Gregg’s argument, which is available for the reader’s perusal, is largely a reissuing of the neoconservative response to both traditionalist and left wing Catholic critiques of capitalism, which, in effect, for the past thirty something years, since Michael Novak’s Spirit of Democratic Capitalism, has amounted to a lecture that traditionalist and leftists simply don’t understand how capitalism works—as a side note, Catholic libertarian Tom Woods has used this argument to attack The Remnant’s own Christopher Ferrara.
Gregg is ensconced at the Acton Institute, a Catholic libertarian think tank located in Grand Rapids, Michigan, which is financed by the Protestant DeVos family of Amway fame and is headed by Fr. Robert Sirico, who, with the death of Michael Novak last year, is now the most vocal Catholic exponent of free market economics.
A brief examination of Fr. Robert Sirico reveals both serious theological flaws in his work as well as some very curious personal anecdotes from Fr. Sirico’s life that show that the poisoned spring of libertarianism has eroded much of conservative American Catholicism.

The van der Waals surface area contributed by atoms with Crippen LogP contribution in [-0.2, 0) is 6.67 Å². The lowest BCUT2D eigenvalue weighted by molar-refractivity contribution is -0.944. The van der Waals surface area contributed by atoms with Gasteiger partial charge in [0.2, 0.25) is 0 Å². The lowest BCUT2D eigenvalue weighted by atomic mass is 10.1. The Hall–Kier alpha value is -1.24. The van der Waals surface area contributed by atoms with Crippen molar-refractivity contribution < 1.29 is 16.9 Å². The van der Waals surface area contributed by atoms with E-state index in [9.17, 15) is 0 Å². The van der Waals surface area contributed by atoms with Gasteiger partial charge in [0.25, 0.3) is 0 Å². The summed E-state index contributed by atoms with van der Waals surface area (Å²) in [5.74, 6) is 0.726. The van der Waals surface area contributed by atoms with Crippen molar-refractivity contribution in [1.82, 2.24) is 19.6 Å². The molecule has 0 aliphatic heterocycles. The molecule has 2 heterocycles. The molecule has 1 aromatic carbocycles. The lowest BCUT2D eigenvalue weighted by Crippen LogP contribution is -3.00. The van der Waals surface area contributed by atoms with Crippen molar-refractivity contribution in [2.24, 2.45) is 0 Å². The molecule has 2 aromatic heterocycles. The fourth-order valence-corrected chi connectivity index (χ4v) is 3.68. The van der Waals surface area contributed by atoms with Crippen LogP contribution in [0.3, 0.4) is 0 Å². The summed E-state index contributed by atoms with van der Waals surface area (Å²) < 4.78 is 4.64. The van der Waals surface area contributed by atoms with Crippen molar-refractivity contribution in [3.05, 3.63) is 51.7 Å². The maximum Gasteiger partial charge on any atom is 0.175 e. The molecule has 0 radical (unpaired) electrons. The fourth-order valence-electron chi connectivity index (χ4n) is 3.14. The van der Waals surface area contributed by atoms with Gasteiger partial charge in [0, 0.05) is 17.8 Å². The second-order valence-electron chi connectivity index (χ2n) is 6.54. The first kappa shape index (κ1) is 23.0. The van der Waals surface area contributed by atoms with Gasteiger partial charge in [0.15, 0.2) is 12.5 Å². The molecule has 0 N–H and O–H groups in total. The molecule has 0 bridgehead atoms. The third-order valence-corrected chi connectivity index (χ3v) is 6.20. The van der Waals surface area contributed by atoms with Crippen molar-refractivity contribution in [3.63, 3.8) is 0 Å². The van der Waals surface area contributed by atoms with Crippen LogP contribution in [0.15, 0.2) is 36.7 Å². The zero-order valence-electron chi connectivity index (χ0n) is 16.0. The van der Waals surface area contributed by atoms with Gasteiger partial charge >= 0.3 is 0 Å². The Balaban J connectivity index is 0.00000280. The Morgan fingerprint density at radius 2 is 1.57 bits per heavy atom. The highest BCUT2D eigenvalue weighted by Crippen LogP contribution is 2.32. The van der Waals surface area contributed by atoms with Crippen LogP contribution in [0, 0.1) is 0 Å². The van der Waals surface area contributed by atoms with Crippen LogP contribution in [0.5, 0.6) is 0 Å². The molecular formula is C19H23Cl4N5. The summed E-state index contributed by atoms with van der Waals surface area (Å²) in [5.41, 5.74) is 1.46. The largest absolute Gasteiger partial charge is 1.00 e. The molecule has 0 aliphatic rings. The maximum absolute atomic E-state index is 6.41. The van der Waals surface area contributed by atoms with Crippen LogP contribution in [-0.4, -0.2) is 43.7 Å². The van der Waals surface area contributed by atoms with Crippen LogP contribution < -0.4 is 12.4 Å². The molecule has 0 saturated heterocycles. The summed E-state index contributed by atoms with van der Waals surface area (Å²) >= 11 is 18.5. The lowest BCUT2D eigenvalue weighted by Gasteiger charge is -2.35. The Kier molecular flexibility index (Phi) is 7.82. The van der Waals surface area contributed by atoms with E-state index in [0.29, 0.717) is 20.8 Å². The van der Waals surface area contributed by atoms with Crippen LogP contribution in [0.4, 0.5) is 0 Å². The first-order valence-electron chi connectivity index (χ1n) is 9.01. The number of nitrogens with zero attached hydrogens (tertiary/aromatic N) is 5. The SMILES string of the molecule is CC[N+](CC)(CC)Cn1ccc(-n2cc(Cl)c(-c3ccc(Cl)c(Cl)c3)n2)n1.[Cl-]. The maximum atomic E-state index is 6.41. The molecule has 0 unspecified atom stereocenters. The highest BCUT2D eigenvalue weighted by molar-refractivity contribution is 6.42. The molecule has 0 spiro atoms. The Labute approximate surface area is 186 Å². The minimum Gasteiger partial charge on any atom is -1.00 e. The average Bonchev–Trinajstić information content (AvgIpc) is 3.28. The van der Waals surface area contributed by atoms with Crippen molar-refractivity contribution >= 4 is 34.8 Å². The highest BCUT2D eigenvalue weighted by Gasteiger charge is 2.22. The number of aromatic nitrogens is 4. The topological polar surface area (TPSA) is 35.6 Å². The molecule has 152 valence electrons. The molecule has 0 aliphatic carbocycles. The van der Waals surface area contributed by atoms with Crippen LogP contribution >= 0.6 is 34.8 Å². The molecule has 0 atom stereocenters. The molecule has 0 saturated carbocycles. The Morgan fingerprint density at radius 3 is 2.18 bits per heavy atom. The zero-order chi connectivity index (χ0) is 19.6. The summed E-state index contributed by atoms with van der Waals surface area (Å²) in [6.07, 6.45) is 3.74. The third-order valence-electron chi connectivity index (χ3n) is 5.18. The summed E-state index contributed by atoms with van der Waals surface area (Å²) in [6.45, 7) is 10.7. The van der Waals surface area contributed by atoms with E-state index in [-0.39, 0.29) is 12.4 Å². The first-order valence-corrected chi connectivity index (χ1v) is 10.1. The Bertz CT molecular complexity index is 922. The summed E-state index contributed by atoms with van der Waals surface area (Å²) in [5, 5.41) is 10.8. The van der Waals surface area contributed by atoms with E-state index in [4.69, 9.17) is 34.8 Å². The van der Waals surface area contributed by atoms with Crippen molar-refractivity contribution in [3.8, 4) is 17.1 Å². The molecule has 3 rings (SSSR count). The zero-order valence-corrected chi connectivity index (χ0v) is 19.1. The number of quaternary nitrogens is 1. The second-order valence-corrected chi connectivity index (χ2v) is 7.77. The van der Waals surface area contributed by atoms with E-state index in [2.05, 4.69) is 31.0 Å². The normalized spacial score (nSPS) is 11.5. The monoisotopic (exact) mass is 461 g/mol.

Fr. Sirico’s major work is Defending the Free Market: The Moral Cause for a Free Economy (Washington, DC: Regnery, 2012). Released at the beginning of Barrack Hussein Obama’s second term, Defending the Free Market is a mishmash of (as we will see) selective autobiographical musings melded with the deceptive bicameral assuring Catholics that capitalism as defined by neocons and libertarians was the most Catholic of economic philosophy and further instructing non-Catholics that Catholicism was not an outmoded intellectual dinosaur blocking the progress of global capitalism.